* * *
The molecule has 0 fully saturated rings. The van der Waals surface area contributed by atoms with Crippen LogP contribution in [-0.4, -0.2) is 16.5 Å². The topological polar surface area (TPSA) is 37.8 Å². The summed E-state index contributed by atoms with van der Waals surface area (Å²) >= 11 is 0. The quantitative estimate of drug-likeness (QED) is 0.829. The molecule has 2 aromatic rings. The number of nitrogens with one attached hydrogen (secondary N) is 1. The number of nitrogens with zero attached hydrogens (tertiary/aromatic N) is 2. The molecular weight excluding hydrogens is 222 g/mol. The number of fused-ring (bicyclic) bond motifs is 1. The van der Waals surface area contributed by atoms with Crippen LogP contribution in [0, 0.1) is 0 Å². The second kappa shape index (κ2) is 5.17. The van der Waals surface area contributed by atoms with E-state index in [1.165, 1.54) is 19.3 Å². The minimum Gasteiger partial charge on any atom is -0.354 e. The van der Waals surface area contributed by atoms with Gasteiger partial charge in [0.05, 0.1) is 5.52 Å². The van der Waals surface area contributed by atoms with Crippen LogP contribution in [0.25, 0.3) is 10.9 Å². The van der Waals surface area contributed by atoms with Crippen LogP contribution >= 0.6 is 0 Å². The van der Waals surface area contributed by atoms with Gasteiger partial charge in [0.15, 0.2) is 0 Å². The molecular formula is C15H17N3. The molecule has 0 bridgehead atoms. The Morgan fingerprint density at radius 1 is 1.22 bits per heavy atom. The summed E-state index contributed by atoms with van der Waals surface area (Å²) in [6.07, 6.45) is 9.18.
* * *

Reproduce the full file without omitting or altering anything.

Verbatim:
The molecule has 0 fully saturated rings. The van der Waals surface area contributed by atoms with Crippen LogP contribution in [-0.4, -0.2) is 16.5 Å². The topological polar surface area (TPSA) is 37.8 Å². The summed E-state index contributed by atoms with van der Waals surface area (Å²) >= 11 is 0. The quantitative estimate of drug-likeness (QED) is 0.829. The molecule has 2 aromatic rings. The number of nitrogens with one attached hydrogen (secondary N) is 1. The number of nitrogens with zero attached hydrogens (tertiary/aromatic N) is 2. The molecular weight excluding hydrogens is 222 g/mol. The number of fused-ring (bicyclic) bond motifs is 1. The van der Waals surface area contributed by atoms with Crippen LogP contribution in [0, 0.1) is 0 Å². The second kappa shape index (κ2) is 5.17. The van der Waals surface area contributed by atoms with E-state index in [1.165, 1.54) is 19.3 Å². The minimum Gasteiger partial charge on any atom is -0.354 e. The van der Waals surface area contributed by atoms with Gasteiger partial charge in [0.05, 0.1) is 5.52 Å². The van der Waals surface area contributed by atoms with Crippen LogP contribution in [0.25, 0.3) is 10.9 Å². The van der Waals surface area contributed by atoms with Crippen LogP contribution >= 0.6 is 0 Å². The van der Waals surface area contributed by atoms with Gasteiger partial charge in [0.15, 0.2) is 0 Å². The molecular formula is C15H17N3. The molecule has 0 bridgehead atoms. The Morgan fingerprint density at radius 1 is 1.22 bits per heavy atom. The summed E-state index contributed by atoms with van der Waals surface area (Å²) in [6.07, 6.45) is 9.18.